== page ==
Thursday, June 10, 2010

Pets Can't Read Maps, and Don't Know Their Phone Numbers

We received two emails this week that just made me frustrated and sad. These weren't about cases of animal cruelty, or people trying to dispose of their pets because they had a baby or moving. While those reasons are common and infuriating, these two cases just make me realize how far we still have to go with educating pet owners.

The first was this email:

Dear AARF, We found the dogs standing in the middle of traffic in Tucker, GA. We took the dogs to a vet (DeKalb Animal Hospital) who scanned them for microchips. They had none, nor other identification. The vet guessed they were around three years old, and probably from the same litter. They are wearing collars with electric shock mechanisms. When fed a meal at the vets, they acted as if they hadn't eaten in a long time. They know the command SIT and took treats well. We will have to take them to the pound in the morning, as we cannot keep them.

Now, let's talk about the frustrating things in this email. First, these dogs had NO identification. No proper collar with a tag, no microchip, nothing. The only thing they were wearing was an electronic collar. I HATE electronic collars for so many reasons. (Click here to find out all of the reasons why I absolutely despise the use of shock collars as a method of containment, or for any reason, really.) My guess is that these dogs were left outside, in an unfenced area, when no one was home. Something peaked their interest and they ran through the boundary and tolerated the shock. Once they left their yard, why in the world would they cross the boundary and get shocked again to come back? So, off they went.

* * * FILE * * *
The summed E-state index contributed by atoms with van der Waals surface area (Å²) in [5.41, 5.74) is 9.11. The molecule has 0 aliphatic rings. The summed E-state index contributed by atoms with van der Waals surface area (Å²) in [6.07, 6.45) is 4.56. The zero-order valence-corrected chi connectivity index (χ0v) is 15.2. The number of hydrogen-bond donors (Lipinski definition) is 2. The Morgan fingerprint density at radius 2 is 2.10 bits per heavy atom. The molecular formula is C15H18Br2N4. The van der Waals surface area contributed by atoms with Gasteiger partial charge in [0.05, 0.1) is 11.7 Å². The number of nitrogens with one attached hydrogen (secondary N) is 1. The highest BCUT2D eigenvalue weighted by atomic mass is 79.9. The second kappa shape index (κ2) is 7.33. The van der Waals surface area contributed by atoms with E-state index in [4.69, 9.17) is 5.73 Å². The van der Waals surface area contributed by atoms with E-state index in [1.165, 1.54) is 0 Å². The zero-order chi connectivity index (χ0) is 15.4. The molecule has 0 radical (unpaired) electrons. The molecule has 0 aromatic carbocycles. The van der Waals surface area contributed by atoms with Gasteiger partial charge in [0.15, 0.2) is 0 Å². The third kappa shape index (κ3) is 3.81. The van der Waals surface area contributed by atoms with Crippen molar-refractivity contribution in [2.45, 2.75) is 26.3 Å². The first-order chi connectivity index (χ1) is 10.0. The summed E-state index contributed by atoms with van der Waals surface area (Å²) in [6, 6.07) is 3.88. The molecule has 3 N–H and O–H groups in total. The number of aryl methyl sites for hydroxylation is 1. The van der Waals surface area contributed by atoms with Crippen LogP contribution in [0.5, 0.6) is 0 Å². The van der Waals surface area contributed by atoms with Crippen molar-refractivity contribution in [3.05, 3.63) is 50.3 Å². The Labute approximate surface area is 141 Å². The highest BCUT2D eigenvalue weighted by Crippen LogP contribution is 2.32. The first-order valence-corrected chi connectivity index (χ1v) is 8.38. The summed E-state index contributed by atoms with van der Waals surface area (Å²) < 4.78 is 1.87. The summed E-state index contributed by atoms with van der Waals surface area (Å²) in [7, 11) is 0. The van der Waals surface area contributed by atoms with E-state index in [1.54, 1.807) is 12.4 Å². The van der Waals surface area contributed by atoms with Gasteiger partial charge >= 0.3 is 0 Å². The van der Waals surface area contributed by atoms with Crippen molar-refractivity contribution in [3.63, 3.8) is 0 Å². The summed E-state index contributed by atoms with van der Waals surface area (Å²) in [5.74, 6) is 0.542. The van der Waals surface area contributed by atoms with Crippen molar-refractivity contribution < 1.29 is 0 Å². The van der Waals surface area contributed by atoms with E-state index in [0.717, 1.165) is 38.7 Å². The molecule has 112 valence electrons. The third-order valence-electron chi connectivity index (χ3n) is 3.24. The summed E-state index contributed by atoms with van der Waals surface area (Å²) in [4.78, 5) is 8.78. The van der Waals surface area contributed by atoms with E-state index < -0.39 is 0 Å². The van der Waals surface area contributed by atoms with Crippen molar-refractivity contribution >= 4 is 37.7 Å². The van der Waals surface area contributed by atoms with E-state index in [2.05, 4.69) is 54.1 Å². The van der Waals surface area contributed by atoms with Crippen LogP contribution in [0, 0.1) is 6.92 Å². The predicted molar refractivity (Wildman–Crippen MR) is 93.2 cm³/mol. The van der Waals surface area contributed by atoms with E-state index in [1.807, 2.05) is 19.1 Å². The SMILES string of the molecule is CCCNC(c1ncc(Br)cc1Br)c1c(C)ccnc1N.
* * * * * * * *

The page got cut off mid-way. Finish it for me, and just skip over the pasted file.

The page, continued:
Because their owners relied on an ineffective containment method and neglected to put any kind of identification on them, these two dogs will now likely die at DeKalb County Animal Services.

The second email:

This is Oakley. He is a sweet, older male and was found with a pink Old Navy collar on, but no tags. His owner is listed as XXX, but the numbers are all wrong.

How did the rescuer know his name? Because he has a microchip! He was chipped at one of AARF's microchip clinics. We make the owners fill out the registration paperwork at the event, because about 70% of implanted microchips are never registered. But Oakley's owner moved at some point, and didn't bother to update her contact information. So, now sweet Oakley is in danger of ending up at animal control, because once again, his owner couldn't be bothered to put an ID tag on his collar and update his microchip information.

These are three dogs who should never be in the rescue system. They have families, somewhere. Because of their owners' negligence, they are now considers strays. And all three are at risk of dying in a shelter, because someone couldn't be bothered to put on a collar with an ID tag.

Don't let another 24 hours go by without outfitting your pets with proper identification. If your pet isn't microchipped, go to your vet for a chip or watch for our next microchip clinic. If your dog or cat is euthanized because he or she gets lost and has no ID, that's on you.

Remember, your pet doesn't know your phone number.

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